The WKU Biodiesel Project
WKUs Mechanical Engineering program and the Agriculture Department have completed the initial facilities installation and produced a 250 gallon test batch of biodiesel on the WKU Agriculture Farm in
May 2012. The facility will begin supplying a significant fraction of the diesel fuel needs of the WKU
Agriculture Farm in fall 2012 with biodiesel produced from used cooking oil collected from the various
WKU cafeterias. Jack Rudolph, chair of the Agriculture Department, approached Mechanical
Engineering faculty member Kevin Schmaltz with the biodiesel idea in spring 2007. ME students have
researched the feasibility of the concept, and in three separate senior project teams (ME412 ME Senior
Project courses) a dozen ME seniors have designed the process, selected equipment, installed the
equipment and piping, and developed operating procedures to safely produce biodiesel. WKUs Ogden
College funded the $80,000 project, which is expected to save the College thousands of dollars annually
on fuel costs, as well as provide opportunities for student engagement and alternative fuel research. The
WKU biodiesel facility will supply a significant portion of the Agriculture Departments average 6,500-
gallon-per-year fuel needs, at an estimated cost of about $2.00 per gallon. Agriculture vehicles using
blend of mostly biodiesel can reduce carbon dioxide emissions by up to 75% compared to using
traditional diesel fuel.
The biodiesel facility beside the Taylor Center at the Agricultural Farm allows for the collection and
storage of 500 gallons of used vegetable oil (Figure 1) from the various Aramark cafeterias on campus.
Used vegetable oil is heated and mixed with a catalyst and methanol (Figure 2, vessel to left) in a reactor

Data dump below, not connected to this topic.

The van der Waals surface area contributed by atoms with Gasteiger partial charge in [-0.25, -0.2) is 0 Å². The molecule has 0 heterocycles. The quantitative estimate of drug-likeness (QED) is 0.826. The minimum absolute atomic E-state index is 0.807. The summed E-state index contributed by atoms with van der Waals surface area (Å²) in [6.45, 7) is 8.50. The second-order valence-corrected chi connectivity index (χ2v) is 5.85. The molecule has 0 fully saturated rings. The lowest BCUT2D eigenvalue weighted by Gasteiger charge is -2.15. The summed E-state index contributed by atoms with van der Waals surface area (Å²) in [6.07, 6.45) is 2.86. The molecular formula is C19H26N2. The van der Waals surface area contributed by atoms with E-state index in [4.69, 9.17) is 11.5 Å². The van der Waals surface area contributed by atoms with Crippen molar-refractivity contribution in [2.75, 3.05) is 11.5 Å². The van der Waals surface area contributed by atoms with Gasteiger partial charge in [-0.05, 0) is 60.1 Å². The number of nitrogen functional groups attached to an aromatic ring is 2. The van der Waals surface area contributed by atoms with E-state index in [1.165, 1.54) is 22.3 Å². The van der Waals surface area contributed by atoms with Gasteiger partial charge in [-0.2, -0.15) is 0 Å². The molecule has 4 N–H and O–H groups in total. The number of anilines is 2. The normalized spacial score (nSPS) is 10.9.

vessel (Figure 3), transforming the used cooking oil and methanol into biodiesel and glycerin. The
biodiesel is also purified (Figure 2, vessels to right) and stored for Agriculture farm equipment use
(Figure 4). WKUs Restaurant & Catering contractor, Aramark, will supply the used vegetable oil free of
charge. Investigations are also being considered into other feed sources, and efficiency improvements to
the facility. Safety and environmental protection issues have also been addressed, including specially
designed storage facilities for some of the processing chemicals and spill containment around key
The biodiesel project is expected to be an economical collaboration of sustainability and technology,
allowing for cooperation among students and faculty from the Engineering and Agriculture Departments.
The WKU Biodiesel system has been designed to be scalable, with a possible expansion to increase
annual production to over 20,000 gallons. With these capacities, if would be possible for other users,
such as the WKU campus shuttle bus fleet to run on WKU-produced biodiesel.